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Chili cumin pork ribs at Stateside. See what I mean?

Yup, I know you crave the fried chicken sandwich at Skillet Diner, the fish tacos at Marination Ma Kai, the tots topped with gravy and a fried egg at Radiator Whiskey—but is it ever a bad idea to develop a few new painfully insistent cravings? Yeah, didn’t think so.

In that spirit, I am officially adding six newish dishes to the pantheon of Seattle’s classic craveables, in no order whatsoever. Try them for the first time at your peril.

Chili Cumin Pork Ribs at Stateside: This Hunan-inspired starter at the new Capitol Hill Vietnamese sensation Stateside can be served “a bit spicy” or “extra spicy” (read tongue-shredding), but these tender and moist and meaty and flavorful pork ribs are stunning no matter how you best enjoy them. Which is most memorable: the cumin-seed crust or the shrug-off-the-bone meat? Uh, yes.

Zucchini Fritters at Omega Ouzeri: For $6 at Capitol Hill’s new happy hour haunt, you get three of the marvels the Greeks call kolokithokeftedes: fried zucchini balls, crispy outside and creamy within, enriched with feta and packing little bursts of fresh mint. Dipped in garlic aioli, they’re even better.

Spicy Meatball Tomato Sauce Gnocchi at Gnocchi Bar: It’s textbook potato gnocchi—pillowy, lightly flavorful, sauce grabbing—served in a sure-handed oregano-spiked tomato sauce with pork/beef meatballs whose quality betrays owner Lisa Nakamura’s lofty culinary pedigree. She could be running a foofy Continental sit-down restaurant; instead she’s doing counter-service gnocchi in the heart of Pike/Pine. Lucky us.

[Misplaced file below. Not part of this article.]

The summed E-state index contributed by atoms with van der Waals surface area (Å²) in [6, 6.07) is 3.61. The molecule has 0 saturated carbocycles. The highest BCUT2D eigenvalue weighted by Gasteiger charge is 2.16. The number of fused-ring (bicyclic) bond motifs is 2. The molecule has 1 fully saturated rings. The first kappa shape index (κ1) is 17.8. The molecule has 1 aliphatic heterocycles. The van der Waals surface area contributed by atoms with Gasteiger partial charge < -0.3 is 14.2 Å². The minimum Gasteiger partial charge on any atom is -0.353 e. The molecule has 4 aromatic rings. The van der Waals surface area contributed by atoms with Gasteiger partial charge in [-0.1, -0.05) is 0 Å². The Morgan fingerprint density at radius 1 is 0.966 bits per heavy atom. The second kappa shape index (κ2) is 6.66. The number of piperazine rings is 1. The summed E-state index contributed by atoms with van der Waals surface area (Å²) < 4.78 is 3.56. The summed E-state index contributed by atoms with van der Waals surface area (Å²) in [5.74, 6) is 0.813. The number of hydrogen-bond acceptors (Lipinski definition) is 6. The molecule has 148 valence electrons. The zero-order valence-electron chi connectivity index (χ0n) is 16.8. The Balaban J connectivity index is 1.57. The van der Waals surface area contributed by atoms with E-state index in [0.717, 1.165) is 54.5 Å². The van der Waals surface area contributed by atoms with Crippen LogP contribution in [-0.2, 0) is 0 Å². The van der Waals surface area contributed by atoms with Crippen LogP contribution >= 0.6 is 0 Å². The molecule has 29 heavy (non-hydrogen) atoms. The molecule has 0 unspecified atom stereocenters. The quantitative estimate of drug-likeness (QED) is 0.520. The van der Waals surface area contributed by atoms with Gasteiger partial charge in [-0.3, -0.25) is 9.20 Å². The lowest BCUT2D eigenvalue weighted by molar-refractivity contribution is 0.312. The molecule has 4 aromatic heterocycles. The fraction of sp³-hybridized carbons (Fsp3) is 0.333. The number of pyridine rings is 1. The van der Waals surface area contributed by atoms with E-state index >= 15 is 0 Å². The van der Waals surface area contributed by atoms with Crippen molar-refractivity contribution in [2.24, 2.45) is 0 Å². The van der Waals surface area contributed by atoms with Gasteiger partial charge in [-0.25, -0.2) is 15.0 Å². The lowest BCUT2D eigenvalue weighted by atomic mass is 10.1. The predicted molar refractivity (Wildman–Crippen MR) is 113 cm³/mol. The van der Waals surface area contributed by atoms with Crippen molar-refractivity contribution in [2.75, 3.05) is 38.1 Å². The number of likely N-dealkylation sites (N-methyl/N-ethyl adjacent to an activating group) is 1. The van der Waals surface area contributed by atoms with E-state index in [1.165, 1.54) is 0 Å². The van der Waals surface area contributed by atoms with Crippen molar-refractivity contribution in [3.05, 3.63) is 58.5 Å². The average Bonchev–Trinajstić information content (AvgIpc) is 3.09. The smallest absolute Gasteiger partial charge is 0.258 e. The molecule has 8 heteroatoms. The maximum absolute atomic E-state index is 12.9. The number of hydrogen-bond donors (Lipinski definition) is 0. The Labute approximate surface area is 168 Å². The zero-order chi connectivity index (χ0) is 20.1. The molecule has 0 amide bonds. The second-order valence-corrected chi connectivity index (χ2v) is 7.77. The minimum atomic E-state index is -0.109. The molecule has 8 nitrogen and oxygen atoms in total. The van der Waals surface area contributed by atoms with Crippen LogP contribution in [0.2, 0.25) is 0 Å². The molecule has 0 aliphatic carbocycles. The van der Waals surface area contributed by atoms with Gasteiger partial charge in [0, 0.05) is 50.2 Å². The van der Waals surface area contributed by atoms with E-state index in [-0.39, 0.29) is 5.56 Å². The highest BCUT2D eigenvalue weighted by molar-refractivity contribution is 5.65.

Porchetta Sandwich at Meat and Bread: Plenty of joints do the porchetta-plus-salsa verde combo, so what is it about the Vancouver sandwich shop’s first Seattle outpost that serves up this combo with such satisfying success, it sells out daily? In a word, cracklings. The helpful servers slice off pieces of impossibly moist porchetta, pile it high on sturdy rectangular buns with the green sauce, then add in all that crackly fat that brings the lushness and the music. Just wow.  

Cheesy Potatoes at Big Chickie: I have friends—oh, you know who you are—who come up with all kinds of bogus reasons to drive past the 5500 block of Rainier Avenue South, just to stop at Big Chickie. Sure the Peruvian chicken is moist and well seasoned. But the cheesy potatoes? Dangerous bliss.

Sloppy Joe at Good Bar: As I write in my review of Good Bar in the June 2015 Seattle Met, this one’s “a lush extravagance of Painted Hills beef sweetened with tomato and a drizzle of caramelized onion aioli, deepened with stout and a lengthy reduction. It all gushes out from between two halves of a Macrina ciabatta bun—which, hats off, masterfully stands up to the goo.” Later in the review I even lose my mind and call it “perfect”…clear evidence that this is a sandwich to take a girl’s critical faculties clean away.

What new craveables have I missed?